Virgin secures new Sky carriage deal after VMtv sale

A £160 million (€191.5m) agreement between BSkyB and Virgin Media over the sale of its Virgin Media Television (VMtv) channels has been topped by new agreements covering basic, HD and VOD channels.

Sky will pay an initial £105 million for the portfolio of VMtv channels that includes the former Flextech brands of Living, Bravo and Challenge. The remainder will be paid following the regulatory process. Virgin 1, once known as FTN, is also a part of the deal, but will be rebranded or closed, as the Virgin name will not be licensed to Sky. The rebranding of the channel in February 2008 was much heralded, but Virgin 1 was never able to live up to expectations, and its most valuable asset remains its slot on the terrestrial platform Freeview.

Sky will take responsibility for selling advertising on the VMtv channels from January 2011. Sky will take responsibility for selling advertising on the VMtv channels from January 2011. The complete portfolio currently comprises Living, Living it, Challenge, Challenge Jackpot, Bravo, Bravo 2 and Virgin 1.

New carriage agreements have been reached for the wholesale distribution of Sky’s basic channels including Sky 1 and Sky Arts over the Virgin Media cable platform. For an additional fee Virgin will also be granted carriage to the HD versions of Sky’s basic HD channels, Sky Sports HD 1 and Sky Sports HD 2, and all Sky Movies HD channels.

Content from the Sky portfolio will also be made available through Virgin’s on demand service and to content carried by Sky on its Red Button service. For example the middle portion of Sky Sports’ coverage of the One Day International Cricket match between the West Indies and South Africa was moved to the Red Button so that a T20 county game could be shown on the linear channel. Virgin will also be able to distribute some content over the internet.

“VMtv is an attractive investment opportunity which complements our existing content business and delivers strategic and financial benefits.  We are pleased that, through commercial negotiation, we have been able to ensure wide distribution of our channels to a growing pay TV universe,” said Sky CEO Jeremy Darroch.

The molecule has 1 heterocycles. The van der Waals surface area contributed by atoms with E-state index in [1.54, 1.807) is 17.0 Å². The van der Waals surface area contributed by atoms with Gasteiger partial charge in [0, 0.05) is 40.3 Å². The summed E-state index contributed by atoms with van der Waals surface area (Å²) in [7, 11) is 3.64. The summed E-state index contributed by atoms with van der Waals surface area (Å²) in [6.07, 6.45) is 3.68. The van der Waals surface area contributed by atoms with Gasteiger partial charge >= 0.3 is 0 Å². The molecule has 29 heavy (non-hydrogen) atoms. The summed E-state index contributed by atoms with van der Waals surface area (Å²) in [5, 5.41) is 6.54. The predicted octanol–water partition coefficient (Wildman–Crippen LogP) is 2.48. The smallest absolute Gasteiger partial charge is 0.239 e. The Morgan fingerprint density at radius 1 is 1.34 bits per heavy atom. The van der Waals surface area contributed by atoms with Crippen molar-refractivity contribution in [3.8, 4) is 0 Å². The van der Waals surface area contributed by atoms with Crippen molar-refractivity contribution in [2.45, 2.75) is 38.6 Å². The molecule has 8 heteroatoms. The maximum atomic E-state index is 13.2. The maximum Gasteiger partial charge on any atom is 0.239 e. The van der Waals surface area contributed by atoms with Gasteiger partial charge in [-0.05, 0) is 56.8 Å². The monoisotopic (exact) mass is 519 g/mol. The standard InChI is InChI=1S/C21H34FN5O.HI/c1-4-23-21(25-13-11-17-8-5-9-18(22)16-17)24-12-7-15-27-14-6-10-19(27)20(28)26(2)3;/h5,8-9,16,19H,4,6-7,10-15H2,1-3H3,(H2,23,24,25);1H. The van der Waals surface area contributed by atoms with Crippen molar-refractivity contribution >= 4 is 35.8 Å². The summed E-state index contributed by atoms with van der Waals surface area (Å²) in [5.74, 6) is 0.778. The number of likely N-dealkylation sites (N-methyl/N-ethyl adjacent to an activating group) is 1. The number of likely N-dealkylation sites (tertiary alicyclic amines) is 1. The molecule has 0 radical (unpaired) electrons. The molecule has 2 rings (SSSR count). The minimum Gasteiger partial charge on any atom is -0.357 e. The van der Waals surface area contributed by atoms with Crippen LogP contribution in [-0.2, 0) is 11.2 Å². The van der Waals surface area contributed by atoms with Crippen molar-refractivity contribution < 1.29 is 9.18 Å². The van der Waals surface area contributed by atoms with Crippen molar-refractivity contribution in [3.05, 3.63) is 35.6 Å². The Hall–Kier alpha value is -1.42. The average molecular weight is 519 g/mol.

The sale and wide-ranging carriage agreements are a far cry from the bitter 18-month dispute that saw basic channels Sky 1 and Sky News removed from Virgin homes. It ran alongside the long-running pay-TV inquiry conducted by the regulator Ofcom that lead to the proposed wholesaling of Sky’s sports channels.

With the sale of its content division, Virgin Media has placed itself firmly in the pipe, rather than the entertainment business, but CEO Neil Berkett says the sale has generated substantial value. “Together with the new commercial agreements we’ve announced today, it will allow us to focus more closely on our strategy of exploiting Virgin Media’s super-fast connectivity to offer our customers a range of the very best content through a highly versatile next generation entertainment application.”

Completion of the agreements is conditional on obtaining merger control clearance in the Republic of Ireland.

For the time being Virgin Media is holding onto its share of the UKTV 50/50 joint venture with BBC Worldwide.